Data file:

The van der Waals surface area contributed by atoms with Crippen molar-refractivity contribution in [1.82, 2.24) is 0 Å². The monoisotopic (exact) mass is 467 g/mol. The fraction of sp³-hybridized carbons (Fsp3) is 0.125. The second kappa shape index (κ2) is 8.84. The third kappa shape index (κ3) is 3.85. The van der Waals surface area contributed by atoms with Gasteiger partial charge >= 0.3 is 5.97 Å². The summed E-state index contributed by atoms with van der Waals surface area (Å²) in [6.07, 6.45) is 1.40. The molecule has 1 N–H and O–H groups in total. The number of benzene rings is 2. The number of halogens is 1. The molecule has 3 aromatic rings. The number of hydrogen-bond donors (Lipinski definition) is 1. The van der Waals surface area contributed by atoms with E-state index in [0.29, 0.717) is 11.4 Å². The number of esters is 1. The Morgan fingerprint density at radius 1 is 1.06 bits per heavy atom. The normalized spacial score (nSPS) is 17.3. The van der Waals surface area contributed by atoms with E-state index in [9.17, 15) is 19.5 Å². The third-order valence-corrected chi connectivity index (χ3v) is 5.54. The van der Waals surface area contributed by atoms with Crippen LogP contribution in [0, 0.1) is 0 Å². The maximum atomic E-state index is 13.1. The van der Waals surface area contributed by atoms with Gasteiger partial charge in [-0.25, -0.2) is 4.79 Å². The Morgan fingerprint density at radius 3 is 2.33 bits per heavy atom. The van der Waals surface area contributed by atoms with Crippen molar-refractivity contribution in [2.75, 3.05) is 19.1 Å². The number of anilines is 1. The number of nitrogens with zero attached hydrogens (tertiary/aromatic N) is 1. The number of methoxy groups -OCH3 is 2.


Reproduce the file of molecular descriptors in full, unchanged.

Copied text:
The van der Waals surface area contributed by atoms with Crippen molar-refractivity contribution in [1.82, 2.24) is 0 Å². The monoisotopic (exact) mass is 467 g/mol. The fraction of sp³-hybridized carbons (Fsp3) is 0.125. The second kappa shape index (κ2) is 8.84. The third kappa shape index (κ3) is 3.85. The van der Waals surface area contributed by atoms with Gasteiger partial charge >= 0.3 is 5.97 Å². The summed E-state index contributed by atoms with van der Waals surface area (Å²) in [6.07, 6.45) is 1.40. The molecule has 1 N–H and O–H groups in total. The number of benzene rings is 2. The number of halogens is 1. The molecule has 3 aromatic rings. The number of hydrogen-bond donors (Lipinski definition) is 1. The van der Waals surface area contributed by atoms with E-state index in [0.29, 0.717) is 11.4 Å². The number of esters is 1. The Morgan fingerprint density at radius 1 is 1.06 bits per heavy atom. The normalized spacial score (nSPS) is 17.3. The van der Waals surface area contributed by atoms with E-state index in [9.17, 15) is 19.5 Å². The third-order valence-corrected chi connectivity index (χ3v) is 5.54. The van der Waals surface area contributed by atoms with Crippen LogP contribution in [0, 0.1) is 0 Å². The maximum atomic E-state index is 13.1. The van der Waals surface area contributed by atoms with Gasteiger partial charge in [-0.25, -0.2) is 4.79 Å². The Morgan fingerprint density at radius 3 is 2.33 bits per heavy atom. The van der Waals surface area contributed by atoms with Crippen molar-refractivity contribution in [2.75, 3.05) is 19.1 Å². The number of anilines is 1. The number of nitrogens with zero attached hydrogens (tertiary/aromatic N) is 1. The number of methoxy groups -OCH3 is 2.